Apple made a significant change to the tab bar in the latest version of Safari. Previously, a tab was as wide as it needed to be to display the page title. Once the page titles exceeded the width of the window, they would truncate evenly. This resulted in an empty space in the bar when there were only a few tabs with short titles. A plus (+) icon on the far right side would create a new tab, but I never used that, because double-clicking in the empty part of the bar would do the same thing.
Now, tabs expand to fill the width of the entire bar. If there is a single tab, it is the entire width of the window. Two tabs split it in half. As a result, there is never empty space in the bar, so to create a new tab requires moving the mouse all the way to the right side of the window to click that plus icon. Perhaps that’s not such a big deal, as you can also open a new tab by pressing Command + T, but I miss the double-click. That always seemed to be the most efficient method for me. I also think the extra-wide tabs look clunky, but that’s personal preference.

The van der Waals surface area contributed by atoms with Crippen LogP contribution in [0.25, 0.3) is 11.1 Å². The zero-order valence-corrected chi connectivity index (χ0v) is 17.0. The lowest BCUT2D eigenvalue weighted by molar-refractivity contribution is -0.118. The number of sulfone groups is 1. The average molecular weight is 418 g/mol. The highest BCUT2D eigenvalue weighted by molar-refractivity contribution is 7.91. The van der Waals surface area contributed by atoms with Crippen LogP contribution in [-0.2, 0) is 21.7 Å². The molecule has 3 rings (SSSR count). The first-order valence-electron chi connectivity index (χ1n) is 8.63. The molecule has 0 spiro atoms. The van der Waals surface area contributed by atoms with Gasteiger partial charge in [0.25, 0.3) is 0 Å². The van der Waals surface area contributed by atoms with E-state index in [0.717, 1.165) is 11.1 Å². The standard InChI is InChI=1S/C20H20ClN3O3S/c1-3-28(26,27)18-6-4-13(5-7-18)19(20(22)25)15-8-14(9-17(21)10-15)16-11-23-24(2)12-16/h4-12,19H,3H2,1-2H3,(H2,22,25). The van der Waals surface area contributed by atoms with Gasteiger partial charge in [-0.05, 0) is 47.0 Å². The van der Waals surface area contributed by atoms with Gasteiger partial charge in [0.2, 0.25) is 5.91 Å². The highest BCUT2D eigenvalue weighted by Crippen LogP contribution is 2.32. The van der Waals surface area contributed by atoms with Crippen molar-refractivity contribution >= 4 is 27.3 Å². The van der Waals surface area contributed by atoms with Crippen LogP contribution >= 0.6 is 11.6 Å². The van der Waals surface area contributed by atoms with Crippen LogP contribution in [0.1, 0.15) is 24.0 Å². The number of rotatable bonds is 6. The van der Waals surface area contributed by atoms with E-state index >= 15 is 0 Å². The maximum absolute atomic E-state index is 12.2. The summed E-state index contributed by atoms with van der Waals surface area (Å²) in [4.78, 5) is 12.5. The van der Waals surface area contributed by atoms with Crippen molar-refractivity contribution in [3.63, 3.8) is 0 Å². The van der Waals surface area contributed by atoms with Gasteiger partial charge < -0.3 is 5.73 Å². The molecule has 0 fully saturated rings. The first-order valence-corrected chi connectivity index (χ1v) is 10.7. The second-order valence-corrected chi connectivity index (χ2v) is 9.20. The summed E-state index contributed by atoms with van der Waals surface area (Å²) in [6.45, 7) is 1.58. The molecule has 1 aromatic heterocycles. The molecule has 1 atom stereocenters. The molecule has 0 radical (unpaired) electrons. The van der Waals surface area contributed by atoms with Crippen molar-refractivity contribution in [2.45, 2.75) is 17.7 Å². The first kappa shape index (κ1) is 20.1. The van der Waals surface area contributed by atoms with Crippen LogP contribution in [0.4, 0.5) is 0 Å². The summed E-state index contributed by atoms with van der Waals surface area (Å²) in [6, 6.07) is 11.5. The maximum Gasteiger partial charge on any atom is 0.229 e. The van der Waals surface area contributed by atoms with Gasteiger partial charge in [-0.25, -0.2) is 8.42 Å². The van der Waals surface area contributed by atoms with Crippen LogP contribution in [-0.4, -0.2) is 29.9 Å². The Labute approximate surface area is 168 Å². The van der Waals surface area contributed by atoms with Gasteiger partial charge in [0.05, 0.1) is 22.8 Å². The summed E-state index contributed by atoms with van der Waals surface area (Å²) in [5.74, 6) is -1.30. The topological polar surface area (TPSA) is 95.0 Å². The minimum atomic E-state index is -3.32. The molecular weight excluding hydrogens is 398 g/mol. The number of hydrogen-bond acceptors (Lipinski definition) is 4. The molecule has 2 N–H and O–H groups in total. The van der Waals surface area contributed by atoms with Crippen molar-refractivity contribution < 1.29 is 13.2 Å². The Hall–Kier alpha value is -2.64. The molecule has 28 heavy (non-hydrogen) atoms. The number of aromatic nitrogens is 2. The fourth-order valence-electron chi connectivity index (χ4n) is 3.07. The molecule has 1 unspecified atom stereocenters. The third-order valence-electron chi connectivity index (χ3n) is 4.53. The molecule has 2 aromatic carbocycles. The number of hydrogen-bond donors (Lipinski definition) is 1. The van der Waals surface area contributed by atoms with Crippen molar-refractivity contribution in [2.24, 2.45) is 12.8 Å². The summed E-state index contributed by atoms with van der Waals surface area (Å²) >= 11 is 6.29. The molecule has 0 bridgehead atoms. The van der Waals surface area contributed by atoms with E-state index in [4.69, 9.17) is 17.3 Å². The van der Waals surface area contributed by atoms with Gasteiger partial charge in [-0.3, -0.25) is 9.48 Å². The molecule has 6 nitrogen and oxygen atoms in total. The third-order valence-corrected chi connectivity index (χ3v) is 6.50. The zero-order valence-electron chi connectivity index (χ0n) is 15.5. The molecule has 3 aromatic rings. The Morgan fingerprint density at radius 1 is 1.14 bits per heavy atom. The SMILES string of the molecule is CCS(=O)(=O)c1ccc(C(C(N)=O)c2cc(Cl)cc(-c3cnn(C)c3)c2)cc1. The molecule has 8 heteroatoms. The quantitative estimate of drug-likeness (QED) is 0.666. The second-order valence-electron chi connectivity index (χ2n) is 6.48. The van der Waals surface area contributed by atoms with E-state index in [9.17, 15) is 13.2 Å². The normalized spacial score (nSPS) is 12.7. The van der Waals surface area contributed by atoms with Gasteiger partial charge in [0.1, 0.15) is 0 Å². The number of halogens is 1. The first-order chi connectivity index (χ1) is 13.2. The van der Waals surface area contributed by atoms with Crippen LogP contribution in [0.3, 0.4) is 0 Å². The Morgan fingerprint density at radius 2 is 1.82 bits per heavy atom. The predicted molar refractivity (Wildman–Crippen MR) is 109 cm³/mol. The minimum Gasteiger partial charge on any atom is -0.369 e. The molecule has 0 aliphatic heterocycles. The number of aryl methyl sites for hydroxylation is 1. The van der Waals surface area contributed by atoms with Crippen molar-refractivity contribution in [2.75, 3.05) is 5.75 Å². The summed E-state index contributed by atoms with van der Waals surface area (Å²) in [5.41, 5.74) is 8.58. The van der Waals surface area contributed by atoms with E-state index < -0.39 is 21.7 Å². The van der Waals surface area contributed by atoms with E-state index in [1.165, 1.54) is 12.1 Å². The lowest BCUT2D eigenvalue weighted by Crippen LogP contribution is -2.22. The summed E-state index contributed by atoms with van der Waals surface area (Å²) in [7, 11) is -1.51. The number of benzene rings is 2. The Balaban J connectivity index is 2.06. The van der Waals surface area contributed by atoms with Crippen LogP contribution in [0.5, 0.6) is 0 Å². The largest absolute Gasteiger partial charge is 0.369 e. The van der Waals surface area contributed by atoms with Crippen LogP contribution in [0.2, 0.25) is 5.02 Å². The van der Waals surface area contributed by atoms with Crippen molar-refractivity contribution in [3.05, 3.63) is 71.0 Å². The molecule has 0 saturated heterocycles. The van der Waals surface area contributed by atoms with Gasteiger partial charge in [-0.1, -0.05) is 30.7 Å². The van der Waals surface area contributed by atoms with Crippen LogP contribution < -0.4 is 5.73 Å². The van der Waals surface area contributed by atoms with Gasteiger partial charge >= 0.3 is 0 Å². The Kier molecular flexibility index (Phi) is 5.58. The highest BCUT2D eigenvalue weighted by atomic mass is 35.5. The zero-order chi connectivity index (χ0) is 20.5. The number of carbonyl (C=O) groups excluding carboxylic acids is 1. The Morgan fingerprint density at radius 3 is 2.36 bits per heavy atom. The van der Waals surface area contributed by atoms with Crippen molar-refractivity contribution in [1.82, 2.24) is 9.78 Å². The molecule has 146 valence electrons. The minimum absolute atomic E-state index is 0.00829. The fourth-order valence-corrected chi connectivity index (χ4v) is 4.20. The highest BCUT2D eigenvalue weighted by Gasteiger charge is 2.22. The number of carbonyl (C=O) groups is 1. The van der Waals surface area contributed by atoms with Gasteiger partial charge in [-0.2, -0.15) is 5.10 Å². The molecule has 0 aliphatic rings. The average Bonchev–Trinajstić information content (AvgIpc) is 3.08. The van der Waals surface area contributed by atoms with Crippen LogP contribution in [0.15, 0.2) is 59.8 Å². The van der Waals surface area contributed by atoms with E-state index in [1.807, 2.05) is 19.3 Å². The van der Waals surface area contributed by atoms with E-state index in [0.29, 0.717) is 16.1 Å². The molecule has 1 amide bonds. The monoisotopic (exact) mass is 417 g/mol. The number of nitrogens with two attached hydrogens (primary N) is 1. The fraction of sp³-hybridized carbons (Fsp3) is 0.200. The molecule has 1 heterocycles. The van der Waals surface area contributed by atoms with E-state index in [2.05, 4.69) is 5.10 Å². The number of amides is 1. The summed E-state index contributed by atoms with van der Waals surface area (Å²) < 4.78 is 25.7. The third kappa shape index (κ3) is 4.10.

The other change to the bar is the addition of an icon to the right of the plus when there are multiple tabs. The icon represents a feature taken from Mobile Safari, where there aren’t tabs. It presents smaller representations of each tab and allows you to pan between them. I suppose it could be useful if you have a lot of tabs open, and you have to find a specific one by its visual appearance, rather than by its title. When this view is enacted, the tab bar goes away, and the plus icon moves up into the bookmarks bar. I haven’t found it to be a particularly useful feature so far, but it makes sense in maintaining some consistency between the desktop and mobile versions.